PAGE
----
MIThenge is happening this afternoon at MIT’s Infinite Corridor.

As viewed from a stationary point on the earth, the path of the sun through the sky is roughly a circle which moves north and south as the seasons go by. In mid-November and in late January every year, the circular path crosses the axis of MIT’s Infinite Corridor, which runs a distance of 825 feet (251 meters) from the main entrance on Massachusetts Avenue through Buildings 7, 3, 10, 4 and 8. When this happens, the setting sun can be seen from the far end of the corridor. By analogy with Stonehenge, this phenomenon is sometimes called “MIThenge”. (The same cannot be seen at sunrise because the other end of the infinite corridor is blocked by Building 18.)

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2 replies on “MIThenge”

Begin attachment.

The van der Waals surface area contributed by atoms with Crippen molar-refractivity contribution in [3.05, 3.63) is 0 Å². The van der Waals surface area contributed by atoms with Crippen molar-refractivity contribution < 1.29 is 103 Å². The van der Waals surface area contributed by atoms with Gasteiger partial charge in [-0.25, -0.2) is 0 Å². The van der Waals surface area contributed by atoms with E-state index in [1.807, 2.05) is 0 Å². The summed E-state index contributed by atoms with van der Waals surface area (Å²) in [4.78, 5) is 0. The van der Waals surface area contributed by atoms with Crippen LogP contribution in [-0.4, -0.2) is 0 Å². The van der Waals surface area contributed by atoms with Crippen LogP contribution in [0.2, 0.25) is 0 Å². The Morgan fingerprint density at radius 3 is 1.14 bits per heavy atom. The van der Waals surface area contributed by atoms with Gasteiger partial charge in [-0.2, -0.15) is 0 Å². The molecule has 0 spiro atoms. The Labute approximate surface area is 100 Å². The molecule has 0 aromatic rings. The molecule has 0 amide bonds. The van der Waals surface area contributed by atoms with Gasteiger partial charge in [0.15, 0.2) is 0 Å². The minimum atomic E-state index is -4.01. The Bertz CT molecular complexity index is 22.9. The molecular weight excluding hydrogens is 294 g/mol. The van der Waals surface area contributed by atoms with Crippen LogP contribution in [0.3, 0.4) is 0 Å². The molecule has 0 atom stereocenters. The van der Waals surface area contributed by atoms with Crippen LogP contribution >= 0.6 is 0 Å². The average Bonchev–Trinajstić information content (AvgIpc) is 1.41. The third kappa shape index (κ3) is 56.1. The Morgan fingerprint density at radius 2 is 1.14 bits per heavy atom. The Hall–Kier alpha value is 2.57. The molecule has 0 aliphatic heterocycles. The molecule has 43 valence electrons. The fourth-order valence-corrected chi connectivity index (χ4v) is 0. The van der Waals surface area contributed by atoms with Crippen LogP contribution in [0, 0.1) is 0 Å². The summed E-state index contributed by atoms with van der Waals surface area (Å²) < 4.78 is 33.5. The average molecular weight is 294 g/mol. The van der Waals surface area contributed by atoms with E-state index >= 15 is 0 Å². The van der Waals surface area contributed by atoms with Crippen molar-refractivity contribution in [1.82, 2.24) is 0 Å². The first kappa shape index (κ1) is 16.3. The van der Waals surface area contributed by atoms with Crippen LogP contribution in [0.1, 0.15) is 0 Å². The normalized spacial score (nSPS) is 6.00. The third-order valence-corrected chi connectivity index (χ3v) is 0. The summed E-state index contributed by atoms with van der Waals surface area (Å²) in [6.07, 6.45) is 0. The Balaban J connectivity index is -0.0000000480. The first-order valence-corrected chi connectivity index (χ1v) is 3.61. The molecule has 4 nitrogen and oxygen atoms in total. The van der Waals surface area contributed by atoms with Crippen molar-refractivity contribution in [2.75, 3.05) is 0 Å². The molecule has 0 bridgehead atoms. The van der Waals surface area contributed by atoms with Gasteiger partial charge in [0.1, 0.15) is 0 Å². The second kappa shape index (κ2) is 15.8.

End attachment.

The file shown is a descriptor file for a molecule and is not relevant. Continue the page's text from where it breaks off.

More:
I’ve been playing with MIThenge predictions for the last year or more, and I’ve come to believe that there’s an error in the posted figures for the azimuth of the corridor. This leads to up to a 2-day error in the predictions.

The upshot of this is that you can probably still get a peek at (part of) the sun on Feb. 1, if you observe from the corner of the hallway. Looking west toward the sun, you’ll want to be in the bottom left corner of the stairwell on the third floor.

For more about the predictions, historical analysis of anomalous photographs, moon predictions, and more, I have improved predictions at:

including programs (written in my programming language Frink: )

By the way, am I stupid or does this thing lose all paragraphs? The world becomes really hard to interptet crammed together into one big paragraph.

Hey Alan,

Thanks for the tidbits!

Sorry about the comment page weirdness. You’re the second person to note something weird. I really need to tinker with the default templates. It looks like the “preview comments” page does not accurately show what appears on the actual comments. Oops!

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